Twenty-five million small farms constitute the fundamental source of the capitalist tendencies in Russia. The kulak stratum, gradually emerging from this mass, is realizing the process of primitive accumulation of capital, digging a deep mine under the socialist position. The further destiny of this process depends ultimately upon the relation between the growth of the State economy and the private. The falling behind of our industry vastly increases the tempo of class-differentiation among the peasants and the political dangers arising from it.

Lenin wrote:

In the history of other countries the kulaks have more than once restored the power to landlords, Tsars, priests and capitalists. It has been so in all previous European revolutions, where, in consequence of the weakness of the workers, the kulaks have succeeded in reverting from a republic to monarchy, from the rulership of the toiling masses to the omnipotence of the exploiters, the rich, the parasites.

You can reconcile the kulak with the landlord, the Tsar, and the priest easily enough, even though they’ve had a quarrel, but with the working class, never. [3]

Whoever fails to understand this, whoever believes in “the kulak’s growing into socialism’, is good for just one thing – to run the revolution aground.

There exist in this country two mutually exclusive fundamental positions. One, the position of the proletariat building socialism, the other, the position of the bourgeoisie aspiring to switch our development on to capitalist lines.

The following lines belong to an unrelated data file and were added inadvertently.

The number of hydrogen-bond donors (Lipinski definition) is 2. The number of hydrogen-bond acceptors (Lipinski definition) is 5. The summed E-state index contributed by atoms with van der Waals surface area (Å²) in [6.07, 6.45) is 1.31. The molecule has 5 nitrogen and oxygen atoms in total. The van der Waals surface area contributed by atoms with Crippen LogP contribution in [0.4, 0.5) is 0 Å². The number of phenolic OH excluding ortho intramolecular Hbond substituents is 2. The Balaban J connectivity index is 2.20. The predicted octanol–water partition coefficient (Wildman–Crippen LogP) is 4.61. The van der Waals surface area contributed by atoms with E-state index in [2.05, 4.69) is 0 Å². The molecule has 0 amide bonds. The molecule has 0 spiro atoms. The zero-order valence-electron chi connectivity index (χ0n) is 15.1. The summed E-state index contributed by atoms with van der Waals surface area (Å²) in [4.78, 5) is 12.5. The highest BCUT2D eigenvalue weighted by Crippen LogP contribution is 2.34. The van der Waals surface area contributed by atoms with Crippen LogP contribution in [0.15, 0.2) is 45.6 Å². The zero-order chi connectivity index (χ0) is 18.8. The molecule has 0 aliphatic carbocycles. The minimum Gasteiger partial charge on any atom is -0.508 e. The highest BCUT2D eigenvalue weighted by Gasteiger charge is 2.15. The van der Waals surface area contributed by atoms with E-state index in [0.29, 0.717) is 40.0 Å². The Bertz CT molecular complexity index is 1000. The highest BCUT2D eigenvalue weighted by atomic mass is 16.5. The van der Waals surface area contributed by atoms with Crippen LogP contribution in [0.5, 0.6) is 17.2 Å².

The camp of the bourgeoisie and those layers of the petty bourgeoisie who trail after it are placing all their hopes upon the private initiative and the personal interest of the commodity producer. This camp is staking its play on the “economically strong’ peasant, aiming to make the co-operatives, industry and our foreign trade serve this peasant’s interest. This camp believes that socialist industry ought not to count upon the state budget, that its development ought not to be rapid enough to injure the interest of accumulation by the farmer capitalist. The struggle for an increased productivity of labour means to the daily consolidating petty bourgeois putting pressure on the muscles and nerves of the workers. The struggle for lower prices means to him a cutting down of the accumulation of the socialist industries in the interest of commercial capital. The struggle with bureaucratism means to him the dissipation of industry, the weakening of the planning centres. It means the pushing into the background of the heavy industries – that is, again, an adjustment in favour of the economically strong peasant, with the near prospect of an abandonment of the monopoly of foreign trade. This is the course of the Ustrialovs. The name of this course is capitalism on the instalment plan. It is a strong tendency in our country, and exercises an influence upon certain circles of our party.

The proletarian course was described by Lenin in the follow-words:

We can consider the victory of socialism over capitalism, and its permanence, guaranteed, only when the proletarian state power, having conclusively suppressed the resistance of the exploiters and assured itself of their complete subjection and its own complete stability and authority, reorganizes the whole of industry on the basis of large-scale collective production and the latest technique (based on electrification of the entire economy). Only this will make possible such a far-reaching technical and social assistance rendered by the cities to the backward and undifferentiated country as will create the material basis for an immense increase of the productiveness of agricultural and rural labour, impelling the small peasants, by the strength of example and their own interest, to pass over to large-scale, collective, mechanized agriculture. [4]